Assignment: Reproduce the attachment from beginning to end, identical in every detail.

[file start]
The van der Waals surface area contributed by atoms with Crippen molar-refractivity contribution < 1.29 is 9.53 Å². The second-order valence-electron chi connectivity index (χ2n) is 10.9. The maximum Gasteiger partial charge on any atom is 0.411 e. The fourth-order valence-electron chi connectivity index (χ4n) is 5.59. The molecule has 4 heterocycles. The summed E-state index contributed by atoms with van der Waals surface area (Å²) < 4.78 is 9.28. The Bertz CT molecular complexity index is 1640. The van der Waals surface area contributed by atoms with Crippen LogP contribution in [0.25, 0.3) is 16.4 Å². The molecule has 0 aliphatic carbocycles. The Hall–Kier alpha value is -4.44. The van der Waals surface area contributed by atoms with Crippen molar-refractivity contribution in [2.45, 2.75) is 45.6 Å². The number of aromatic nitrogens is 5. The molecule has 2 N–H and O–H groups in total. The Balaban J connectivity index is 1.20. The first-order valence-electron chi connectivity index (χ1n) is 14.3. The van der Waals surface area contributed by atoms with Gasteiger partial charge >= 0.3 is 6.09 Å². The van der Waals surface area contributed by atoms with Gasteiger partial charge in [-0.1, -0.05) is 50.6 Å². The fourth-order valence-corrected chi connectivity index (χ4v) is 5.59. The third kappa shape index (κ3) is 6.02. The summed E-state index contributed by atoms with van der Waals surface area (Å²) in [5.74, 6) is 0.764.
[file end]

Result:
The van der Waals surface area contributed by atoms with Crippen molar-refractivity contribution < 1.29 is 9.53 Å². The second-order valence-electron chi connectivity index (χ2n) is 10.9. The maximum Gasteiger partial charge on any atom is 0.411 e. The fourth-order valence-electron chi connectivity index (χ4n) is 5.59. The molecule has 4 heterocycles. The summed E-state index contributed by atoms with van der Waals surface area (Å²) < 4.78 is 9.28. The Bertz CT molecular complexity index is 1640. The van der Waals surface area contributed by atoms with Crippen LogP contribution in [0.25, 0.3) is 16.4 Å². The molecule has 0 aliphatic carbocycles. The Hall–Kier alpha value is -4.44. The van der Waals surface area contributed by atoms with Crippen molar-refractivity contribution in [2.45, 2.75) is 45.6 Å². The number of aromatic nitrogens is 5. The molecule has 2 N–H and O–H groups in total. The Balaban J connectivity index is 1.20. The first-order valence-electron chi connectivity index (χ1n) is 14.3. The van der Waals surface area contributed by atoms with Gasteiger partial charge >= 0.3 is 6.09 Å². The van der Waals surface area contributed by atoms with Gasteiger partial charge in [-0.1, -0.05) is 50.6 Å². The fourth-order valence-corrected chi connectivity index (χ4v) is 5.59. The third kappa shape index (κ3) is 6.02. The summed E-state index contributed by atoms with van der Waals surface area (Å²) in [5.74, 6) is 0.764.